ADATA XPG INFAREX K20 Mechanical Gaming Keyboard Review

ADATA is a well-known name in the computer hardware industry for their memory and storage solutions. They founded Xtreme Performance Gear (XPG) to provide high-performance products to gamers and tech enthusiasts. If you have used any of ADATA’s high end products over the past several years, then I’m sure the XPG branding is nothing new to you. Today, we have ADATA and XPG’s entry into the mechanical keyboard market with the INFAREX K20, a full-size keyboard with Kailh blue switches and backlighting.

Specifications & Features

(Courtesy XPG)

Case ColorBlack
Key SwitchKailh Blue
LED Effect11 Lighting Modes
LED Indicator ColorRed, Orange, Yellow, Green, Blue, Purple
Key Number104
Key Life> 50,000,000 Actuations
ConnectorUSB Type A
Operating Temp0° C ~ 40° C
Working Voltage4.4 – 5.5 V DC
Current300 mA (Max)
CertificationCE, FCC, China RoHS
Warranty1 Year

Mechanical Blue Switches for Excellent Tactile Feedback

The INFAREX K20 is built with mechanical blue switches, which can withstand up to 50 million key presses, and offer excellent tactile feedback to the user. The 50 g actuation force and ergonomic cap designs mean that users can clearly feel each press, even in the heat of battle!

Complete Anti-Ghosting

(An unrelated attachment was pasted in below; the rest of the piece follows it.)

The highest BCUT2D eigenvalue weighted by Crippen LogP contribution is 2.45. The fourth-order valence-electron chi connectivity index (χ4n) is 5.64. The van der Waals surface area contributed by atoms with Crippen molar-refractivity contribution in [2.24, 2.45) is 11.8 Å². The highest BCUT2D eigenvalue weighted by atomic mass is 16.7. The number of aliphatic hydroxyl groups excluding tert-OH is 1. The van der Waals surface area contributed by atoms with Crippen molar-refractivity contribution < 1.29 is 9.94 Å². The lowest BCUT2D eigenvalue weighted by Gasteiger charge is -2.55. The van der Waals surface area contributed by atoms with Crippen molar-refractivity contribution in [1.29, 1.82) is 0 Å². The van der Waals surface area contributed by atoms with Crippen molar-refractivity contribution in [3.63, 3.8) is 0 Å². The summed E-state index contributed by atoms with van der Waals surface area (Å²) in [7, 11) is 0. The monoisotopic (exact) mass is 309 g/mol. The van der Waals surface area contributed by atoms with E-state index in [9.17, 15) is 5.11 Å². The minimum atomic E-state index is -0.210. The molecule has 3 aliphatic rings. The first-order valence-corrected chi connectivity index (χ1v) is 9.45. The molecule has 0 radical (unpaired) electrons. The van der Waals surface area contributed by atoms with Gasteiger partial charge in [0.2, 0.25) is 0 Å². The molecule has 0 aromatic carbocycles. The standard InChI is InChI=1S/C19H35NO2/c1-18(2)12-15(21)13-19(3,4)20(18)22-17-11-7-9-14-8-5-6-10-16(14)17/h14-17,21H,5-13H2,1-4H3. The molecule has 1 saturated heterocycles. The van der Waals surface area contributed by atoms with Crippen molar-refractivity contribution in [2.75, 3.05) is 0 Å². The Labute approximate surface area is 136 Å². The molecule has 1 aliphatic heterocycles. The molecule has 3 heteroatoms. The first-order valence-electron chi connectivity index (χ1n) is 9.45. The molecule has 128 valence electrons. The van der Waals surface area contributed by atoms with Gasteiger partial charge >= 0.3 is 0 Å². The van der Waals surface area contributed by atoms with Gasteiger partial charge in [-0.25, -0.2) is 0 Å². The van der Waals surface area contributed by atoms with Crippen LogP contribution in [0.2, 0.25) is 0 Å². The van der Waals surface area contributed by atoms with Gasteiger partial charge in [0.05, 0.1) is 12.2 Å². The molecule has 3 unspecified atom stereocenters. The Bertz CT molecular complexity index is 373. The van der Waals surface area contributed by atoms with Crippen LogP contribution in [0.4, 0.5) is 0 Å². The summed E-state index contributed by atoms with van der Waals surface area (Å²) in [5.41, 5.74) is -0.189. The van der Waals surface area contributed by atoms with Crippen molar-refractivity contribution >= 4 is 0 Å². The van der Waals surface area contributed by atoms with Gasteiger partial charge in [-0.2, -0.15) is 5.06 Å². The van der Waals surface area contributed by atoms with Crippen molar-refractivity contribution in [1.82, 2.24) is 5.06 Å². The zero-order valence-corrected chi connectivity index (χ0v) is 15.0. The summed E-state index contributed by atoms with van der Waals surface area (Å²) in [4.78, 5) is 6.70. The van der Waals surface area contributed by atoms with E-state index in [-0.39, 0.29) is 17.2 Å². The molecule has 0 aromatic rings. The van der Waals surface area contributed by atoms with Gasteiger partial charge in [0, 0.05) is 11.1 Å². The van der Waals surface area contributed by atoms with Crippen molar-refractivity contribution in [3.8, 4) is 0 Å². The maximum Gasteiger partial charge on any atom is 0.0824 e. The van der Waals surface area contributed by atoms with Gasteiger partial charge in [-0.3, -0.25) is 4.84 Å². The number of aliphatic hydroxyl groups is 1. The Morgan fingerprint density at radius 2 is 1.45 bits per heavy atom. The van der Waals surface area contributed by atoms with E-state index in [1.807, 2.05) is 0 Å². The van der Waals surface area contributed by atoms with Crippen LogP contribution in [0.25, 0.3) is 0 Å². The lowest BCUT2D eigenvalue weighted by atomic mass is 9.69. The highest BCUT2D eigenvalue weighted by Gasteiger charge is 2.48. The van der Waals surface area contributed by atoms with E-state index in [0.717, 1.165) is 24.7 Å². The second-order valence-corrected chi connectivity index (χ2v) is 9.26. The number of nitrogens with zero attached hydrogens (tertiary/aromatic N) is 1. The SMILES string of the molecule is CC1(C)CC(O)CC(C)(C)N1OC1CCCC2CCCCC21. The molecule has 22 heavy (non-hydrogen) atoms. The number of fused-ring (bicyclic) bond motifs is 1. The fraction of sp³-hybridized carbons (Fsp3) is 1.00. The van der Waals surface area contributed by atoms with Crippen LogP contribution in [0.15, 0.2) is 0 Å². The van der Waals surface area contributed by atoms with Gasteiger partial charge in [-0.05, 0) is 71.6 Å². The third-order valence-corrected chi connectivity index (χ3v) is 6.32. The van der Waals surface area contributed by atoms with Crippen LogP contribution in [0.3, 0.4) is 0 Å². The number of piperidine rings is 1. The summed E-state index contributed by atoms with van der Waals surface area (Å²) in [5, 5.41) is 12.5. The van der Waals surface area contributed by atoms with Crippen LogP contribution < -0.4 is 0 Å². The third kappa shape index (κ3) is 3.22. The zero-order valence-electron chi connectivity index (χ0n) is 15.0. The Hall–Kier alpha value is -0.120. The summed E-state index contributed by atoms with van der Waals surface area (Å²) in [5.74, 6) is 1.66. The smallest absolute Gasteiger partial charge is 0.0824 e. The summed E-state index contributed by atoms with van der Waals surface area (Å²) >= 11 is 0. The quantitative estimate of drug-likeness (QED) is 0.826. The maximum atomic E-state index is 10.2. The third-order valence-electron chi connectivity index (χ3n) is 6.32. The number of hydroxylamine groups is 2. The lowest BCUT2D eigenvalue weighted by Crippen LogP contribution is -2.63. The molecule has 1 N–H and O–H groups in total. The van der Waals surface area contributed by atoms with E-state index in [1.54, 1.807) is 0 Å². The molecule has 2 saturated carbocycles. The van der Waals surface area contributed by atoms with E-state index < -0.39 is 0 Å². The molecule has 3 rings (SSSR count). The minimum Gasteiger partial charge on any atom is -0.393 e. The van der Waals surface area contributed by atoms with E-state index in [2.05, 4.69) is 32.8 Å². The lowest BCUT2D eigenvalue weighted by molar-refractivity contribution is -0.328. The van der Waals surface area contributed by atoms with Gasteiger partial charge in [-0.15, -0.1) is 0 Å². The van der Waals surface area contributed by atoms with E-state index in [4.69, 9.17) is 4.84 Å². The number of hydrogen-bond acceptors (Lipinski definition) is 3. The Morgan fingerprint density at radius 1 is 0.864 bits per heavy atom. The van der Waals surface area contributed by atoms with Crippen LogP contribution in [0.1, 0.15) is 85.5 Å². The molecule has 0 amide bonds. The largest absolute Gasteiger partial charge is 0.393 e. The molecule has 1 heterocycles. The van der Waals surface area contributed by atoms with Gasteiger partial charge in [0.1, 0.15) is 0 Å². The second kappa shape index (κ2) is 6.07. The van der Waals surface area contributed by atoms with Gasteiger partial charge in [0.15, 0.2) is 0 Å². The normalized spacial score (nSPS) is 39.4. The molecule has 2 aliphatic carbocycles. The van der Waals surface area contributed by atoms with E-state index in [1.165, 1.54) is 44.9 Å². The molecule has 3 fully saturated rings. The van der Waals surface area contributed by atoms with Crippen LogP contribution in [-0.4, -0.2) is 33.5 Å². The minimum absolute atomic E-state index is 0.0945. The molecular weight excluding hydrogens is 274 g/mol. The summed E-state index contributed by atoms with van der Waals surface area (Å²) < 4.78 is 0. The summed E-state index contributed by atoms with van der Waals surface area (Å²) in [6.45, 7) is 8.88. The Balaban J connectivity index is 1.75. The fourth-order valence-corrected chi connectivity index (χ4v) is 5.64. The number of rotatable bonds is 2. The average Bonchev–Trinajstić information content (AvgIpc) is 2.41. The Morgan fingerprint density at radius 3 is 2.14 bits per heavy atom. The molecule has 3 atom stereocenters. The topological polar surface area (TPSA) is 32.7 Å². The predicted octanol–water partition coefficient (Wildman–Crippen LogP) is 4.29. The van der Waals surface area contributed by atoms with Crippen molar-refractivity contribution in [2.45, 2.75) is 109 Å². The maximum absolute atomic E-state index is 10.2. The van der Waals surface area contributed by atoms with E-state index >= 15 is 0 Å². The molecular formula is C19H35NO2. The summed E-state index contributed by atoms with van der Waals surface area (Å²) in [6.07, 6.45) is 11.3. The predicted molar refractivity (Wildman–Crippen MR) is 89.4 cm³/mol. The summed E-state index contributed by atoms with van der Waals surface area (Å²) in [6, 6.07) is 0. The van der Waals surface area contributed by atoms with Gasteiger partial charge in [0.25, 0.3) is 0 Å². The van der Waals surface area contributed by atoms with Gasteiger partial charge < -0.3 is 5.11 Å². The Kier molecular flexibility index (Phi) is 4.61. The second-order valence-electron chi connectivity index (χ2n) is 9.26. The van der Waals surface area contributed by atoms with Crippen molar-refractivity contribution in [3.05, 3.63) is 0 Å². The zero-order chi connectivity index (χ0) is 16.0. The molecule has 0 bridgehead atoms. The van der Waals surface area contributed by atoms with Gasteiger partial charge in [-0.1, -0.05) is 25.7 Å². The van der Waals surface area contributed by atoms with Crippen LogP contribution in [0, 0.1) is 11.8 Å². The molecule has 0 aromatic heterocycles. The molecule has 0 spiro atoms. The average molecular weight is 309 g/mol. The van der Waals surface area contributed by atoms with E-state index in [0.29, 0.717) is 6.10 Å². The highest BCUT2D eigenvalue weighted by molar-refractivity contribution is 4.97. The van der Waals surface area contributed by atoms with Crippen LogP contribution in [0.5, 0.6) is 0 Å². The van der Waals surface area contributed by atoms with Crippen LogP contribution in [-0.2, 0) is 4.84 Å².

The entire INFAREX K20 keyboard has anti-ghosting capabilities, which means gamers do not need to worry about signal conflicts or missed key presses, regardless of how many keys they hold down at once. This means that every command will be transmitted in-game, thus ensuring that nothing gets missed!

11 Different Lighting Effects

The INFAREX K20 is equipped with 11 different lighting effects, which can be toggled with a dedicated Mode key based on the user’s preferences. Furthermore, the speed of the lighting effects can be adjusted with two additional keys on either side of the Mode key, which means users can customize their battlefield to their heart’s content.

Media Keys

Sometimes you want to make quick adjustments to the music, sound, or other effects in the middle of a battle. The INFAREX K20 makes this easy and convenient with built-in media keys, allowing users to make the necessary adjustments without having to open any other programs or apps.

Reinforced Braided Cable & Gilded USB Connector

The cables on the INFAREX K20 use a reinforced braided design, which is extremely durable and knot-resistant. The INFAREX K20 also is equipped with a gilded USB connector, to guarantee that signals are sent and received without any issue even in the thick of the fight.


The packaging is pretty standard with a large image of the board on the front along with the model name, XPG branding, and a badge showing what type of switch is used. On the back, there are a few details on the features of the board. There is a misleading piece of information on the back which says F1-F7 are “Programmable Keys” when they are actually pre-programmed keys for media functions.

Box Front

Box Back
Box Opened


I appreciate the overall look and design of the K20. It has a simple, minimalistic appeal with just enough room for all the keys and with only understated XPG branding at the top right and on a couple of keys.